Warning as RBS slumps to £446m loss
Taxpayer-backed Royal Bank of Scotland warned of another tough year as misconduct and restructuring charges totalling more than £1 billion helped it slump to a £446 million loss for the first quarter.
The lender, which is 80% state-owned, went into the red as it set aside hundreds of millions of pounds to settle a US investigation over the foreign exchange (forex) rigging scandal as well as other past misconduct.
Shares were more than 3% down at one stage, knocking more than £700 million off the market value of the lender.
RBS put aside £856 million to cover litigation and conduct charges, including an additional £334 million to cover the forex affair. It has already paid £399 million in penalties to UK and US regulators.
The bank said it was now in "advanced settlement discussions" with the US Department of Justice over its criminal investigation and expects to reach agreement in the second quarter of this year. The UK's Serious Fraud Office is also investigating the scandal.
RBS indicated it expects the DoJ penalty to be less than one billion US dollars (£650 million) though other US authorities are also investigating.
The attributable loss of £446 million for the period compares to the same quarter last year when it reported a profit of £1.2 billion.
It is another blow to taxpayers hoping to recoup some of the £46 billion bail-out which saved the lender from collapse during the financial crisis.
But there was an indication that shareholders could see the return of dividends from next year if the bank meets expectations on shoring up its balance sheet.
Chief executive Ross McEwan said underlying performance was good, with operating profit stripping out one-off charges up 16% to £1.63 billion.
But he said: "There are still many conduct and litigation hurdles looming on the horizon. We look forward to the day we can focus entirely on the future rather than dealing with legacy issues."
RBS has been shrinking its investment bank, pulling out of many countries where it operates, as the group seeks to focus on its core UK business.
The ongoing disposal of its US bank Citizens, as well as a write-off on the sale of the international arm of private bank Coutts, weighed on first-quarter profits.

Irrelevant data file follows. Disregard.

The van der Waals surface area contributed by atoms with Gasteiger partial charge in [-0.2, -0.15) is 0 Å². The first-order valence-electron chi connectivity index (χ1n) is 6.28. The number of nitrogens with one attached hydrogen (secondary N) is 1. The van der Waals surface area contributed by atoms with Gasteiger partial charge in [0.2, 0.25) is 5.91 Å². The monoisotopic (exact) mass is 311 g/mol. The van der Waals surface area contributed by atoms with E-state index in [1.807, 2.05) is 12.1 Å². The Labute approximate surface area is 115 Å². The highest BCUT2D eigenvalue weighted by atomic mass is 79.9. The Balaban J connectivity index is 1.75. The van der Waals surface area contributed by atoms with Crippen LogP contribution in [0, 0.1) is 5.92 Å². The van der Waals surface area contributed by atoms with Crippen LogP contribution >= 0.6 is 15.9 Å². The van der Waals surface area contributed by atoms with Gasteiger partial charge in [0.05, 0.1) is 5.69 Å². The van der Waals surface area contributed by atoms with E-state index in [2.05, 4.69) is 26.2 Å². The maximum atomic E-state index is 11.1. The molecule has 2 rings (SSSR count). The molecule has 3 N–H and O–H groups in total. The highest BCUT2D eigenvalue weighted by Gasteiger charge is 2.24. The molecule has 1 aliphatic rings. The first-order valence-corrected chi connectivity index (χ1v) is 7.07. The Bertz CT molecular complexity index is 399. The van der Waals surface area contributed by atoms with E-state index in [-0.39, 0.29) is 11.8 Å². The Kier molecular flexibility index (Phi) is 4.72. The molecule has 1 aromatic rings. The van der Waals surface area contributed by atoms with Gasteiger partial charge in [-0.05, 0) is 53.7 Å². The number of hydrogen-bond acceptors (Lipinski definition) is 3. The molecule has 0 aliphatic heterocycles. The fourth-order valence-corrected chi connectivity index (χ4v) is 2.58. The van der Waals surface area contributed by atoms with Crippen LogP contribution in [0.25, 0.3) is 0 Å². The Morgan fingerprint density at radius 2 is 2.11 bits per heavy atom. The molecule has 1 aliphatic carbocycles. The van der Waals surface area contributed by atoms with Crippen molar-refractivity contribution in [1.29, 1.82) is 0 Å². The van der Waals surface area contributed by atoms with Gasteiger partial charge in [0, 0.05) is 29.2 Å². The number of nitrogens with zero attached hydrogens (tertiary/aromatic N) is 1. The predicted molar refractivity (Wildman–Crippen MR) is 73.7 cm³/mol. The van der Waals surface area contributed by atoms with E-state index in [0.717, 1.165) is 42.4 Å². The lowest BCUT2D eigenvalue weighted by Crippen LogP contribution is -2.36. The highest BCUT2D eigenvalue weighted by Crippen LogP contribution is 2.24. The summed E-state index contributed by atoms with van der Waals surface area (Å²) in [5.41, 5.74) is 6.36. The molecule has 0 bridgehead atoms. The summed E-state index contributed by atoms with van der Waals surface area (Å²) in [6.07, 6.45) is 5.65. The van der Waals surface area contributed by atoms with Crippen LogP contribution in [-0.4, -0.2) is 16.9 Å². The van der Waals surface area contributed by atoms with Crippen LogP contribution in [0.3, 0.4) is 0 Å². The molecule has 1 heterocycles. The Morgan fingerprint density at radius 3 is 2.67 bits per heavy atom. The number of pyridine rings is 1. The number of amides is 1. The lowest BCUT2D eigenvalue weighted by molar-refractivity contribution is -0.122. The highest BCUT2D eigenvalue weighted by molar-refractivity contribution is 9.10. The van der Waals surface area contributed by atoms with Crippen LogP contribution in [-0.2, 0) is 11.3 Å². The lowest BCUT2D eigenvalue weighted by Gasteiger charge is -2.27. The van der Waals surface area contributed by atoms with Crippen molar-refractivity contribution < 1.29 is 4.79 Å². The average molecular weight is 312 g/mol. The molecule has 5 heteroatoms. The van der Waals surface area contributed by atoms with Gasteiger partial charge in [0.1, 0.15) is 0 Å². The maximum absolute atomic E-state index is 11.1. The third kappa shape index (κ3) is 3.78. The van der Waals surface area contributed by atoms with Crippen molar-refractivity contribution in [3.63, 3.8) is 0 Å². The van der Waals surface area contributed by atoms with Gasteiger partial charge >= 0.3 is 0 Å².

There was also a £453 million restructuring charge, mainly related to the write-down in value of US premises. RBS added that it remained committed to cutting costs by £800 million this year.
Mr McEwan said: "It is going to be another tough year as we get through restructuring and conduct charges."
Legacy charges for the quarter included £100 million more for compensating customers mis-sold payment protection insurance (PPI) plus £176 million for litigation as RBS faces US claims over mortgage-backed investments.
There was a £257 million sum for "other customer redress" relating to investments and paid-for accounts.
The bank's UK personal and business arm saw a fall in operating profits compared to last year driven by conduct costs though they improved on an underlying basis with less bad loan impairments and accelerating new mortgage applications.
RBS's shrinking investment bank, also hit by charges, fell to a loss of £741 million.
Ulster Bank saw profits increase by £42 million to £51 million, mainly due to the lack of impairment losses.
Finance director Ewen Stevenson said the group would be "very capital generative" when it reaches a balance sheet target expected to be met next year.
He said it was "important to be seen paying dividends back to our shareholders" though it still faces a £1.2 billion fee to the Treasury to allow it to do so.
Richard Hunter, head of equities at Hargreaves Lansdown stockbrokers, said: "For RBS, the litany of woes remains a drag on profits and prospects. All may not be lost, but the group seems currently to be a glass half-empty."